By Thursday evening the Moon’s eastward motion among the stars will have brough it higher in the sky and not far from Mercury. The Moon’s movement around our Earth will also have increased the sunlit portion we see, showing us a 4.1% sunlit Moon. The Moon will be just under 11 degrees above the horizon at 9:00 PM and Mercury will lie 3 degrees to the Moons right and slightly lower in the sky. With clear skies the pair should make a lovely sight. Moonset is at 10:12.

In 1840 the Director of the Paris Observatory suggested that mathematician Urbain Le Verrier study the motion of Mercury and build a model of the planet’s movement based on the laws of motion and gravitation developed by Sir Isaac Newton. Le Verrier published his initial results in 1843. His predictions for the November 9, 1848, transit of Mercury across the Sun were a test of his model. When they proved inaccurate, Le Verrier further refined his model. He suggested the orbit of Mercury was being perturbed by a small planet inside its orbit. Similar calculations by Le Verrier helped with the discovery of Neptune in 1846, giving astronomers confidence in his prediction and inspiring them to search for Vulcan.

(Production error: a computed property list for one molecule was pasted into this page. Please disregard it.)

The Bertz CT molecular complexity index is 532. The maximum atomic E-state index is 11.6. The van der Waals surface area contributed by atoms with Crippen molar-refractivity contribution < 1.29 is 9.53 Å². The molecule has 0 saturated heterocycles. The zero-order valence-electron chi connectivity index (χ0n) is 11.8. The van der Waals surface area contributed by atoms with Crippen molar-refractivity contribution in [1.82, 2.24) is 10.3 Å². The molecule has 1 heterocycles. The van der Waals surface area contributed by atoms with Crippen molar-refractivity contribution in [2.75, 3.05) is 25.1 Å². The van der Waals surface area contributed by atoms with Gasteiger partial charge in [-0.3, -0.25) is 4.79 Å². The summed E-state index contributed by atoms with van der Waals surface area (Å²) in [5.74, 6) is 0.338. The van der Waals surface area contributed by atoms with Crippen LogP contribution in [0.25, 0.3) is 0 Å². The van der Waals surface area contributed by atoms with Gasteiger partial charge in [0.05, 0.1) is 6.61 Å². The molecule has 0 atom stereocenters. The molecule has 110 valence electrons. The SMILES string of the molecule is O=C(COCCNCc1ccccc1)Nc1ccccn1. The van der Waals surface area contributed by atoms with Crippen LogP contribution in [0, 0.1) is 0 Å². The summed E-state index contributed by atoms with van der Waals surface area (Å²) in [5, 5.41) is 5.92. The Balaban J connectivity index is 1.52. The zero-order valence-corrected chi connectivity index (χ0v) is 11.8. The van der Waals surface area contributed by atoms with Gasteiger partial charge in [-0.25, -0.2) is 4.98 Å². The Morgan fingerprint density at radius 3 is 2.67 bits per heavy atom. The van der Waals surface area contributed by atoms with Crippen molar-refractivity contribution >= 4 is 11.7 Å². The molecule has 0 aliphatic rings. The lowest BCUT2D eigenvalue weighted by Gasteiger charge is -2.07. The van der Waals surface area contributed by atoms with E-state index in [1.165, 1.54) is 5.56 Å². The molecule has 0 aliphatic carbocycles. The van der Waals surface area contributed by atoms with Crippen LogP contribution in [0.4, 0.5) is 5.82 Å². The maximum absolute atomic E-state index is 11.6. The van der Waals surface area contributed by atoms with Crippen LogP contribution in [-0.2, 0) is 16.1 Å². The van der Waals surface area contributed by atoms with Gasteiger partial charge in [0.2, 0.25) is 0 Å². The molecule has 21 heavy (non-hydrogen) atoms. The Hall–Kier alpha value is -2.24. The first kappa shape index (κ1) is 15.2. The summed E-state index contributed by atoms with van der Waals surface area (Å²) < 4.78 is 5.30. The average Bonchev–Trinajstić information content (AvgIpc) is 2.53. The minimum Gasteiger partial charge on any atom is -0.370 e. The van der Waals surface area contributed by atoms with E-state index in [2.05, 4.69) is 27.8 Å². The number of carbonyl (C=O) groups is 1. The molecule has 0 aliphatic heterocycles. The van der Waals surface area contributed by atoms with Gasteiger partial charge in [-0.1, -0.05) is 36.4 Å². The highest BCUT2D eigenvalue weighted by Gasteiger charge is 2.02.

Although a French amateur astronomer claimed to have spotted the proposed planet, Vulcan, crossing the Sun’s face in 1859, and there were other claimed sightings, Le Verrier’s inner planet did not exist. The discrepancies in Mercury’s orbit were later explained by Einstein’s Theory of Relativity.

Skywatch Line for Monday May 10th and Tuesday May 11th, 2021

This is the Dudley Observatory’s Skywatch Line for Monday Tuesday May 10th, and 11th, written by Joe Slomka.

The Sun sets at 8:06 PM; night falls at 10:03. Dawn breaks at 3:40 AM and ends with sunrise at 5:37.

Monday’s Moon sets at 7:08 PM. Tuesday, it rises, in Aries, at 5:18 AM and sets at 8:09 PM; Wednesday, it rises at 6:08 AM. Tuesday’s Moon, in Taurus, is at apogee (furthest from Earth); its located 406,512 km (252,595 mi)- the most distant for this year. Tuesday’s Moon is also “New,” which means that its illuminated side faces away from our planet, assuring that the sky will be dark for observation.